Schlage Lock Master Plan
Construction of the first phase of Schlage Lock began construction in June 2016. The construction marks the transformation of the former vacant industrial site into a livable, mixed-use urban community designed to encourage walking, biking, and the use of mass transit with and a network of well-designed open spaces and public amenities that blends into the urban fabric of the community.
Schlage Lock is a 20 acre site that includes major residential and open space development in the Visitacion Valley neighborhood. The site formerly housed the Schlage Lock factory until it closed in 1999. Since then, the property has stood vacant as the project sponsor, Universal Paragon Corporation (UPC), worked with the City and the community to plan a new use for it, a complicated process made even more challenging by the economic downturn in 2010 and the elimination of San Francisco Redevelopment Agency funding in 2011.
Fifteen percent (15%) of the residential units will be made affordable to low-income households, and the additional 85% will be market rate units which are expected to be priced within reach of middle-income San Franciscans. This plan is memorialized in a development agreement, negotiated between UPC and the City, which was represented by the Office of Economic and Workforce Development working in partnership with the Planning Department and the Visitacion Valley/Schlage Lock Advisory Body. The project was reviewed and approved by the Planning Commission, the Recreation and Parks Commission, the Municipal Transportation Agency (MTA) Board of Directors, the San Francisco County Transit Authority (SFCTA) Board of Commissioners, and the San Francisco Public Utilities Commission (SFPUC) and was ultimately unanimously approved by the Board of Supervisors.
The project is estimated to take up to 10 years to fully build out and complete and set to officially break ground in 2016.
Schlage Lock Project
- Housing: 1,679 units, 15% are affordable units for low income households
- Retail Space: Up to 46,700 square feet with a new grocery store
- Historic Building: Approximately 18,000 square feet, a portion for community use
- Community Open/Green Space: Over two acres
- Pedestrian and transit infrastructure improvements
- All new roads and utilities (water, sewer, power)
- Extensive environmental remediation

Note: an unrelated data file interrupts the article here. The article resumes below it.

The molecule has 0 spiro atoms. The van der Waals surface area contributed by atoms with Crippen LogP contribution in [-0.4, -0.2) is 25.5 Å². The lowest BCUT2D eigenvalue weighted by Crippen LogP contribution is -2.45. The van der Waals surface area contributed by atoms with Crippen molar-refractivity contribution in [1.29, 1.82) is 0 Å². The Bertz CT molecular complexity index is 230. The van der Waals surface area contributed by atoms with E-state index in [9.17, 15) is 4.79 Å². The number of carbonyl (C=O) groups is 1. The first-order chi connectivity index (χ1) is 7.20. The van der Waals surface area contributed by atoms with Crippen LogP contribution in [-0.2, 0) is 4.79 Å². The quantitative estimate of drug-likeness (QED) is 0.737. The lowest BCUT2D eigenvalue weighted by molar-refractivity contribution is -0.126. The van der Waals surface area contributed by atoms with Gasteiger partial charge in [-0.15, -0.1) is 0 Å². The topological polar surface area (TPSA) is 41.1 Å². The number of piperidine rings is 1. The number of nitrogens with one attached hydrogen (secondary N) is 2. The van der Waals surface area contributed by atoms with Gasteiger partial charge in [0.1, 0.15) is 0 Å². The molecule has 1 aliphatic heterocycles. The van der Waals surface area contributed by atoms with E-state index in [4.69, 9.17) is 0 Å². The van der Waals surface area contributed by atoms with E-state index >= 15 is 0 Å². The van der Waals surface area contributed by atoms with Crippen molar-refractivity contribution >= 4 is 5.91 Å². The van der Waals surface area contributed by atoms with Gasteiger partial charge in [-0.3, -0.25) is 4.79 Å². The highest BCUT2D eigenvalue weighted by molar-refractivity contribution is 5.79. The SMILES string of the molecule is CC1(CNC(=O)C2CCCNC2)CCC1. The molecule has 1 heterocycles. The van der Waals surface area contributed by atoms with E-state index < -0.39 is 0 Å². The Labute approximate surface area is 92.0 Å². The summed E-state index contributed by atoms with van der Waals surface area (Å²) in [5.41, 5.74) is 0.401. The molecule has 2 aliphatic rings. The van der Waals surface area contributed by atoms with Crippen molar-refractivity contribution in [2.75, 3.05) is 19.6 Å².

- 1999: Schlage Lock factory closes.
- 2000- 2001: Unsuccessful Home Depot proposal. City initiates community outreach efforts focused on neighborhood priorities for the site.
- 2005: Board of Supervisors approves the Schlage Lock Strategic Concept Plan and designates the Visitacion Valley/Schlage Lock Redevelopment Area.
- 2006-2009: Community outreach culminating in the Redevelopment Plan and design controls. Environmental Impact Report (EIR) certified and Redevelopment Plan adopted.
- 2009-2012: Universal Paragon Corporation (UPC) and the Redevelopment Agency undergo extensive negotiations to reach an Owner Participation Agreement, similar to a development agreement. The effort falls through because of the dissolution of the Redevelopment Agency.
- 2012-2014: Office of Economic and Workforce Development (OEWD) becomes lead negotiator and the Planning Department restarts and leads the extensive community planning/vision process. The result is a development agreement being proposed for adoption by the Board of Supervisors.
- 2014: The Board of Supervisors approved the project on July 22, 2014 and Mayor Ed Lee signed the legislation on July 24, 2014.
For more information, visit SF Planning: http://www.sf-planning.org/index.aspx?page=1682
Public Benefits and Features
- Infrastructure and Transportation Improvements: New roads, utilities, sidewalks, bicycle infrastructure, pedestrian pathways, and off-site intersection improvements; includes full east-west pedestrian access through the site, from Bayshore Blvd. to the Bayshore Caltrain station.
- Grocery Store: A full service grocery store of at least 15,000 square feet and a total retail floor area of at least 20,000 square feet, to be located along an extension of Leland Avenue.
- Parks: Construction and maintenance of two new community open spaces which may be acquired by the Recreation and Parks Department. The developer will be responsible for ongoing maintenance costs regardless of whether a park becomes City property.
- Affordable Housing: The affordability of the neighborhood allows the market rate units to be within reach of middle-income house
- Historic Office Building: The building will undergo full historic rehabilitation. At least 25% of the improved interior space must be dedicated for community use.
- Impact Fees: All new development at the project will be subject to transportation impact fees and the Visitacion Valley Community Facilities and Infrastructure fee. In total, the development is expected to contribute approximately $10 million in these impact fees, which will be spent locally on capital and transit improvements.